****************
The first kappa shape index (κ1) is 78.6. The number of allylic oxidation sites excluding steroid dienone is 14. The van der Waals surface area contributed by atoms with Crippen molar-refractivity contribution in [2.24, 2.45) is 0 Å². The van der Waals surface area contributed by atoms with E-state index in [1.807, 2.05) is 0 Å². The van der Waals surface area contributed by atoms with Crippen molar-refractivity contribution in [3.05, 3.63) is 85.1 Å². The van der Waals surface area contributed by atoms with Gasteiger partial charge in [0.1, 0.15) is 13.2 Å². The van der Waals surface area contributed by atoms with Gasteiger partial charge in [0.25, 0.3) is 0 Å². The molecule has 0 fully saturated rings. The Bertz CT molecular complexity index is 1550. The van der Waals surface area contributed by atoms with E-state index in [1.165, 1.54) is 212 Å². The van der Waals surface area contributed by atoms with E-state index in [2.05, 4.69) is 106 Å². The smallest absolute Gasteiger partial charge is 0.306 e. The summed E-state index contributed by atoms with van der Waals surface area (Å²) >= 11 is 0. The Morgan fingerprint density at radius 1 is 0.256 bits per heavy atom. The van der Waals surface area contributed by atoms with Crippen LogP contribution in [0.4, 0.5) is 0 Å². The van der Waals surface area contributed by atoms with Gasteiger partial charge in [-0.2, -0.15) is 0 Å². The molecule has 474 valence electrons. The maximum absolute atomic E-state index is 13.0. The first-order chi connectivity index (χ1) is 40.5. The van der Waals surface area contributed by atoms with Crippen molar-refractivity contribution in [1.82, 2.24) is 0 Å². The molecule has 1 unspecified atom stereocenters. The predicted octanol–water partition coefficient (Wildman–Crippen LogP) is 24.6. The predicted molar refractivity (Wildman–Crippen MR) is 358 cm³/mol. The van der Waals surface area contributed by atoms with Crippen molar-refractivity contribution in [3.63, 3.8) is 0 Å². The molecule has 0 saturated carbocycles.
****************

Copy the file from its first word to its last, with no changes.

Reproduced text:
The first kappa shape index (κ1) is 78.6. The number of allylic oxidation sites excluding steroid dienone is 14. The van der Waals surface area contributed by atoms with Crippen molar-refractivity contribution in [2.24, 2.45) is 0 Å². The van der Waals surface area contributed by atoms with E-state index in [1.807, 2.05) is 0 Å². The van der Waals surface area contributed by atoms with Crippen molar-refractivity contribution in [3.05, 3.63) is 85.1 Å². The van der Waals surface area contributed by atoms with Gasteiger partial charge in [0.1, 0.15) is 13.2 Å². The van der Waals surface area contributed by atoms with Gasteiger partial charge in [0.25, 0.3) is 0 Å². The molecule has 0 fully saturated rings. The Bertz CT molecular complexity index is 1550. The van der Waals surface area contributed by atoms with E-state index in [1.165, 1.54) is 212 Å². The van der Waals surface area contributed by atoms with E-state index in [2.05, 4.69) is 106 Å². The smallest absolute Gasteiger partial charge is 0.306 e. The summed E-state index contributed by atoms with van der Waals surface area (Å²) >= 11 is 0. The Morgan fingerprint density at radius 1 is 0.256 bits per heavy atom. The van der Waals surface area contributed by atoms with Crippen LogP contribution in [0.4, 0.5) is 0 Å². The van der Waals surface area contributed by atoms with Gasteiger partial charge in [-0.2, -0.15) is 0 Å². The molecule has 474 valence electrons. The maximum absolute atomic E-state index is 13.0. The first-order chi connectivity index (χ1) is 40.5. The van der Waals surface area contributed by atoms with Crippen molar-refractivity contribution in [1.82, 2.24) is 0 Å². The molecule has 1 unspecified atom stereocenters. The predicted octanol–water partition coefficient (Wildman–Crippen LogP) is 24.6. The predicted molar refractivity (Wildman–Crippen MR) is 358 cm³/mol. The van der Waals surface area contributed by atoms with Crippen molar-refractivity contribution in [3.63, 3.8) is 0 Å². The molecule has 0 saturated carbocycles.